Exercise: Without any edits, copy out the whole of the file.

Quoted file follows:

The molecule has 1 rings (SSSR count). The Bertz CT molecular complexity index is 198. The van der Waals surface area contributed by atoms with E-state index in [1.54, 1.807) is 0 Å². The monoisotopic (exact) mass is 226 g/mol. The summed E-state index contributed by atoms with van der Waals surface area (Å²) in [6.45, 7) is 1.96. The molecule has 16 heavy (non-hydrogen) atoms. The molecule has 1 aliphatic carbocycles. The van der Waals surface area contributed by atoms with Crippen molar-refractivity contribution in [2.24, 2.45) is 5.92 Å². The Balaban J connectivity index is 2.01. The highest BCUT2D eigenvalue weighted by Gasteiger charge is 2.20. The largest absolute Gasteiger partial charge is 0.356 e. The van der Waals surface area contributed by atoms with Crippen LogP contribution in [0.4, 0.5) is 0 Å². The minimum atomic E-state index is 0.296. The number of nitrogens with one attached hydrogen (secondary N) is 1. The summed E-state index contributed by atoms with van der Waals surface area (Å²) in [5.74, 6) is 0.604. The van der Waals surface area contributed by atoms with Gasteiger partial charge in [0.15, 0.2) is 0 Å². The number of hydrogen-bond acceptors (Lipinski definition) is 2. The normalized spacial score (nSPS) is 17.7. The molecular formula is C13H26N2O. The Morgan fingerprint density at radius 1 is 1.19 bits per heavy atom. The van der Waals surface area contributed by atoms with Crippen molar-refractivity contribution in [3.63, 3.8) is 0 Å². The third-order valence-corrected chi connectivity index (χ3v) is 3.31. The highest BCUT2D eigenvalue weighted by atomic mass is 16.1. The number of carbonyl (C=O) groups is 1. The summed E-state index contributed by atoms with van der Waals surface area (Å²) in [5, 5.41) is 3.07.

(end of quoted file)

The molecule has 1 rings (SSSR count). The Bertz CT molecular complexity index is 198. The van der Waals surface area contributed by atoms with E-state index in [1.54, 1.807) is 0 Å². The monoisotopic (exact) mass is 226 g/mol. The summed E-state index contributed by atoms with van der Waals surface area (Å²) in [6.45, 7) is 1.96. The molecule has 16 heavy (non-hydrogen) atoms. The molecule has 1 aliphatic carbocycles. The van der Waals surface area contributed by atoms with Crippen molar-refractivity contribution in [2.24, 2.45) is 5.92 Å². The Balaban J connectivity index is 2.01. The highest BCUT2D eigenvalue weighted by Gasteiger charge is 2.20. The largest absolute Gasteiger partial charge is 0.356 e. The van der Waals surface area contributed by atoms with Crippen LogP contribution in [0.4, 0.5) is 0 Å². The minimum atomic E-state index is 0.296. The number of nitrogens with one attached hydrogen (secondary N) is 1. The summed E-state index contributed by atoms with van der Waals surface area (Å²) in [5.74, 6) is 0.604. The van der Waals surface area contributed by atoms with Gasteiger partial charge in [0.15, 0.2) is 0 Å². The number of hydrogen-bond acceptors (Lipinski definition) is 2. The normalized spacial score (nSPS) is 17.7. The molecular formula is C13H26N2O. The Morgan fingerprint density at radius 1 is 1.19 bits per heavy atom. The van der Waals surface area contributed by atoms with Crippen molar-refractivity contribution in [3.63, 3.8) is 0 Å². The third-order valence-corrected chi connectivity index (χ3v) is 3.31. The highest BCUT2D eigenvalue weighted by atomic mass is 16.1. The number of carbonyl (C=O) groups is 1. The summed E-state index contributed by atoms with van der Waals surface area (Å²) in [5, 5.41) is 3.07.